The User Experience Challenge (UX Challenge) is an open innovation initiative that allows SMEs to learn the benefits and feasibility of using user-centred design methods such as the Design Sprint during the development of a new product. The UX Challenge is structured as a competition between teams of young designers (typically, university students specialising in human-computer interaction) that team up and collaborate for one week to find a solution to a design problem regarding a digital product presented by one SME. The teams carry out a full Design Sprint (including user testing), with the purpose of delivering a validated prototype solution to a user experience design problem. Examples of solutions include redesigned user interface mockups, user flow wireframes, and interactive interface prototypes. Human-computer interaction researchers and UX design professionals also take part as team mentors.
Until recently, it was not known whether UX Challenges are effective at increasing SMEs’ readiness to adopt user-centred design methods. This is exactly the point where the 200SMEchallenge project kicked in.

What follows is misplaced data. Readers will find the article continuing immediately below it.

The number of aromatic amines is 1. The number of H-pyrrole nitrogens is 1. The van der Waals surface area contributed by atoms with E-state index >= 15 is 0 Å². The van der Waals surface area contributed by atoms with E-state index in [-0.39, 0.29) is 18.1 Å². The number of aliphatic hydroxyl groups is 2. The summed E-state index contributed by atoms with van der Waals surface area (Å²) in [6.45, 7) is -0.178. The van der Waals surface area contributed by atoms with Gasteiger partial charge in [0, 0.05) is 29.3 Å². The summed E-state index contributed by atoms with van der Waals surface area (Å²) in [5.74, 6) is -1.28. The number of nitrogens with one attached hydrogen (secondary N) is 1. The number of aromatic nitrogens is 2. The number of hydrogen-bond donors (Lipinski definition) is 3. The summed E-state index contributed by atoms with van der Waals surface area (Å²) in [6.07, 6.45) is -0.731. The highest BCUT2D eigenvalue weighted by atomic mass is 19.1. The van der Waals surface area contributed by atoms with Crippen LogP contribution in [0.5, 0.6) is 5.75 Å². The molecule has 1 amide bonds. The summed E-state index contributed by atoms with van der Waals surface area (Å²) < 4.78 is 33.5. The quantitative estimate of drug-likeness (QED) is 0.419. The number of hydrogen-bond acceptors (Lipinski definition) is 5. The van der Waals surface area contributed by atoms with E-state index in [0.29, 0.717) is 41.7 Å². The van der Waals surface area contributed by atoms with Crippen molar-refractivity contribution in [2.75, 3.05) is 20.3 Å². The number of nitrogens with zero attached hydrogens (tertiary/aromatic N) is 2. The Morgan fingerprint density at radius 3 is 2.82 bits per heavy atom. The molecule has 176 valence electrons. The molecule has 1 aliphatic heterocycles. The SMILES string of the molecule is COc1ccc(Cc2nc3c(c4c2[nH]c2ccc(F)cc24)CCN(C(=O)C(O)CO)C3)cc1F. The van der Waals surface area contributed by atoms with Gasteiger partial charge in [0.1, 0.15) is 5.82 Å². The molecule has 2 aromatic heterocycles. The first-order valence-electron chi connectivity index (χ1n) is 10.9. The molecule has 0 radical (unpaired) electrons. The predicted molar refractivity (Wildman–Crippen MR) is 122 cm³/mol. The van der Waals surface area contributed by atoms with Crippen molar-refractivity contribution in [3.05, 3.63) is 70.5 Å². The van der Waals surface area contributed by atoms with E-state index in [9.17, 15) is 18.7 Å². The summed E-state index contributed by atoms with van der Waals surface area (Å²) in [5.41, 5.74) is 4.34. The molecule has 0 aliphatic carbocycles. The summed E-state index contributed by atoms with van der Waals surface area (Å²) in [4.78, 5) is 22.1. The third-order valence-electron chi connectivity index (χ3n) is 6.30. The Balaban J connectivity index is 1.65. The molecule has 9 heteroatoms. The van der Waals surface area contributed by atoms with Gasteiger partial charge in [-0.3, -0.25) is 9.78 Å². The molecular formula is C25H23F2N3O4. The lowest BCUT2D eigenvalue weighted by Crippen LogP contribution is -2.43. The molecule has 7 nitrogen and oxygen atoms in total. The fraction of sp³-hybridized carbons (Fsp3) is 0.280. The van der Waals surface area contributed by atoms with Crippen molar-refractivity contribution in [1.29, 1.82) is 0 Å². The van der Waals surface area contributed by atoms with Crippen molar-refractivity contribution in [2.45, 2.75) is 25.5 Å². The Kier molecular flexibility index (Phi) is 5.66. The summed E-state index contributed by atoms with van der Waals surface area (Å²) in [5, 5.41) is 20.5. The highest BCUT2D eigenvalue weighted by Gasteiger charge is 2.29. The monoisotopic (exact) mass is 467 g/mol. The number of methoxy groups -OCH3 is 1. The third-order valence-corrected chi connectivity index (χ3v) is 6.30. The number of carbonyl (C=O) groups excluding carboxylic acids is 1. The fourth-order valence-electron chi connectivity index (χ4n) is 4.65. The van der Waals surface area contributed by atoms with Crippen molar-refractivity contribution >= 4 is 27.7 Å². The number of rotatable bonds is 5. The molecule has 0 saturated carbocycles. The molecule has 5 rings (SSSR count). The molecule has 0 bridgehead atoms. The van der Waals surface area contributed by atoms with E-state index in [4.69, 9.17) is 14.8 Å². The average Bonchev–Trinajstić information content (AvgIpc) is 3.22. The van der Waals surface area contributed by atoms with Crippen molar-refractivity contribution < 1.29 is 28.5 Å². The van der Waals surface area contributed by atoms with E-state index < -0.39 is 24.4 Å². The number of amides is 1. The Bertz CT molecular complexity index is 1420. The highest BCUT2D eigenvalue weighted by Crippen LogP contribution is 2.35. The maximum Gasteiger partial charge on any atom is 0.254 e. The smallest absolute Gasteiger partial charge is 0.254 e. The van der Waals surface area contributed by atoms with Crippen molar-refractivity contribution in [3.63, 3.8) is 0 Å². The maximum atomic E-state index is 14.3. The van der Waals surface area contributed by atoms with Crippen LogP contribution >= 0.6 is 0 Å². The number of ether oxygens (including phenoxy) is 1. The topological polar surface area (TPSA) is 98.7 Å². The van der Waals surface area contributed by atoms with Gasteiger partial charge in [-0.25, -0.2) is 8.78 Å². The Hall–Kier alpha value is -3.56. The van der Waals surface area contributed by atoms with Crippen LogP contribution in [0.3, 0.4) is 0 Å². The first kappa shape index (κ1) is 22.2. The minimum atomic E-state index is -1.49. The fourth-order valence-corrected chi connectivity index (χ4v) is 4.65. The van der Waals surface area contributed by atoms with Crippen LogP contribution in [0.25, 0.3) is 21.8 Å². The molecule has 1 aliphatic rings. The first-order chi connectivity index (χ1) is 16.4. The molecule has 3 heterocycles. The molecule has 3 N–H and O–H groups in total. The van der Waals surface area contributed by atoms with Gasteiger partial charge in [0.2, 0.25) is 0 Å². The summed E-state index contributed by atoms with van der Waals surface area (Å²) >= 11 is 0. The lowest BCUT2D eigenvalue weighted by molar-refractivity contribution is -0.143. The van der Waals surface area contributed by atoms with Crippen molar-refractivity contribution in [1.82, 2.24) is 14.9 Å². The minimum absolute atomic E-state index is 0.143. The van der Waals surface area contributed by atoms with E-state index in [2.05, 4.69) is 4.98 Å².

The 200SMEchallenge experimentation
The 200SMEchallenge project involved carrying out a UX Challenge and using a randomised controlled trial to evaluate its effects on SMEs’ readiness to implement user-centred design methods. This project was one of 13 funded by the European Commission under the Horizon 2020 programme, INNOSUP-06-2018.
The project builds on the longstanding experience of Hub Innovazione Trentino, which has run five editions of the UX Challenge in Italy since 2017. The 200SMEchallenge was replicated in six other European countries (Germany, Finland, Lithuania, Spain, Estonia and Denmark). Nearly 200 SMEs were recruited, of which 60 received access to the UX Challenge and the others served as a control group. Because the access to the UX Challenge was strictly dependent on randomisation, the two groups of companies were, on average, equivalent and hence comparable.
Three weeks after the UX Challenge events, participating SMEs were asked to fill out an online survey, including a selection of questions about their digital design readiness and awareness.
In line with the expectations, treatment group participants showed a 19% higher knowledge of Design Sprints than the control group, and a 12% higher knowledge of how to implement digital design. The treatment group also had a 6% higher self-perceived general knowledge about methodologies such as user centred design, design thinking and Design Sprint – although this difference was not statistically significant.